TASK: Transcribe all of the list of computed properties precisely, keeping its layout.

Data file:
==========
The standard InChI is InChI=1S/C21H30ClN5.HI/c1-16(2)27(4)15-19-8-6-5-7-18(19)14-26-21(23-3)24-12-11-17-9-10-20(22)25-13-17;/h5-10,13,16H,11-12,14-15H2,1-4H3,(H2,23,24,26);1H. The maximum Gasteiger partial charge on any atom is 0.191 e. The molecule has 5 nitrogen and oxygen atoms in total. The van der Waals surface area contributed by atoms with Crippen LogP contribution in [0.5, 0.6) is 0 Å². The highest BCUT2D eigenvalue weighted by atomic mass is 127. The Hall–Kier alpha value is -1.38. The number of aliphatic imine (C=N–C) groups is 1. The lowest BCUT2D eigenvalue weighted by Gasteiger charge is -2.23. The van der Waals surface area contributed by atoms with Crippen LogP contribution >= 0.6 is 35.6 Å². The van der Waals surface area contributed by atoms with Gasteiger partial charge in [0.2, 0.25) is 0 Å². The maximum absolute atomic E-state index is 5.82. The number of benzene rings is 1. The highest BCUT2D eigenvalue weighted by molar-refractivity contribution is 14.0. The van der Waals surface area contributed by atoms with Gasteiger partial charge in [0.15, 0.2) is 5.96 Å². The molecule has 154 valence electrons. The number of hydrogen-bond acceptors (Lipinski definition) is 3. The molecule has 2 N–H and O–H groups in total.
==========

The standard InChI is InChI=1S/C21H30ClN5.HI/c1-16(2)27(4)15-19-8-6-5-7-18(19)14-26-21(23-3)24-12-11-17-9-10-20(22)25-13-17;/h5-10,13,16H,11-12,14-15H2,1-4H3,(H2,23,24,26);1H. The maximum Gasteiger partial charge on any atom is 0.191 e. The molecule has 5 nitrogen and oxygen atoms in total. The van der Waals surface area contributed by atoms with Crippen LogP contribution in [0.5, 0.6) is 0 Å². The highest BCUT2D eigenvalue weighted by atomic mass is 127. The Hall–Kier alpha value is -1.38. The number of aliphatic imine (C=N–C) groups is 1. The lowest BCUT2D eigenvalue weighted by Gasteiger charge is -2.23. The van der Waals surface area contributed by atoms with Crippen LogP contribution >= 0.6 is 35.6 Å². The van der Waals surface area contributed by atoms with Gasteiger partial charge in [0.2, 0.25) is 0 Å². The maximum absolute atomic E-state index is 5.82. The number of benzene rings is 1. The highest BCUT2D eigenvalue weighted by molar-refractivity contribution is 14.0. The van der Waals surface area contributed by atoms with Gasteiger partial charge in [0.15, 0.2) is 5.96 Å². The molecule has 154 valence electrons. The number of hydrogen-bond acceptors (Lipinski definition) is 3. The molecule has 2 N–H and O–H groups in total.